Q: Have you had any personal experiences with charter schools that make you a fan of the model?

A: [In 1998, in Oakland, California] I became the principal of a charter school—99.9 percent Mexican. We were housed in portables in the middle of a warehouse area. Lunch was [delivered in] an ice cream truck. At 10 o’clock, one of the local parents would come in with coolers, and that was the snack.

There was lots of flexibility. You didn’t need to worry about all the constraints you normally have to worry about in traditional schools. You were able to think out of the box and do different things. So that was really great.

In all my years of being a teacher- administrator, it was so super-difficult to get parents involved. You know, you’d call meetings, and you’d get 10 percent. At this school, you never had less than 70 to 80 percent attendance at a meeting. At one point, we needed space. It was going to cost us a lot of money and create a problem for us. The parents said, “We’ll dig the trenches.” They did that. There was ownership because they were part of the decisionmaking; they were part of what happened to their kids.

Q: How does the NCLR charter school program work?

A: Part of the initiative is grant making. We have four different types of grants over the course of four years. Theoretically, if all the stars are aligned, and you do all the right things, you can get up to $400,000, which is significant for a startup school. There are no guarantees that, because you get a planning grant, you’re going to get the next one. However, unlike banks and other places, if you send in an application, and we think there’s potential there but it’s just not ready to go, we’d work with you.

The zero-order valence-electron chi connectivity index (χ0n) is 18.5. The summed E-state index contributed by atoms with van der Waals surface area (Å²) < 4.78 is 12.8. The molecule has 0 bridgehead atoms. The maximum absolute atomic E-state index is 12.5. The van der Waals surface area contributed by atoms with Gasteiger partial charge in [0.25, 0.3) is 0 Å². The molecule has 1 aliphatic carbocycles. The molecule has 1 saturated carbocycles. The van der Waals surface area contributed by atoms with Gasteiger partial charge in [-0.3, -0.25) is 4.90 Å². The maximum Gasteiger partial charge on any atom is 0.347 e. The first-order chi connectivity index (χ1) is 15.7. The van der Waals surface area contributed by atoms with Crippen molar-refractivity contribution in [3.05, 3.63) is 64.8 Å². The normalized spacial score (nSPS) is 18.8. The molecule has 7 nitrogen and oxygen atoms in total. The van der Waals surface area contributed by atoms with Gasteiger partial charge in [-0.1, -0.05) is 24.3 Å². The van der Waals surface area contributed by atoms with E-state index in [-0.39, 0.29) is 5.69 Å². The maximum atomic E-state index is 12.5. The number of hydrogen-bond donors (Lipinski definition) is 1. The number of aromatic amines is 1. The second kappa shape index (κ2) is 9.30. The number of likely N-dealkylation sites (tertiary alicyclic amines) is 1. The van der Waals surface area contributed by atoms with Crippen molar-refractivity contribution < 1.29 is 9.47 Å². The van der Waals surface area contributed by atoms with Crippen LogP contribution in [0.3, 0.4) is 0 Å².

Another part is technical assistance. We’re creating clusters around the country of schools that come together and, with us, do lots of training. We don’t want to build an empire and be in charge of it. What we really want to do is to create schools that are independently sustainable.

Q: The National Council of La Raza supports bilingual education. Are your affiliated charter schools required to teach in two languages?

A: From my perspective, bilingual education is a sound educational approach. But the program is only as good as it’s implemented. If you hire a person who speaks a little English and is monolingual Spanish—that’s not bilingual education. We don’t say, “You must have a bilingual program.” We say: “You must have a program that addresses the needs of English-language learners. Tell us what it is.”

Q: What are things teachers can do that you believe will improve Latino students’ performance?

A: One of them is a mind-set that, just because children are not able to function immediately in your class, it doesn’t mean that they can’t learn. Teachers have to really be in tune to where the kids come from: Are the language issues interfering with learning? Are there cultural factors that are created by this classroom you’re in that are impacting how these children learn? Are the materials relevant—do they reflect the children’s experience? The teachers’ repertoire of how to assess children is very important.

Q: How do you see this program developing over the long term?

A: This is an incubator. Some of [the charter schools] will succeed, and some of them won’t. But, hey, colleagues, keep an eye on us. Keep us straight, keep us accountable, learn from our mistakes, and learn from our best practices.

—Samantha Stainburn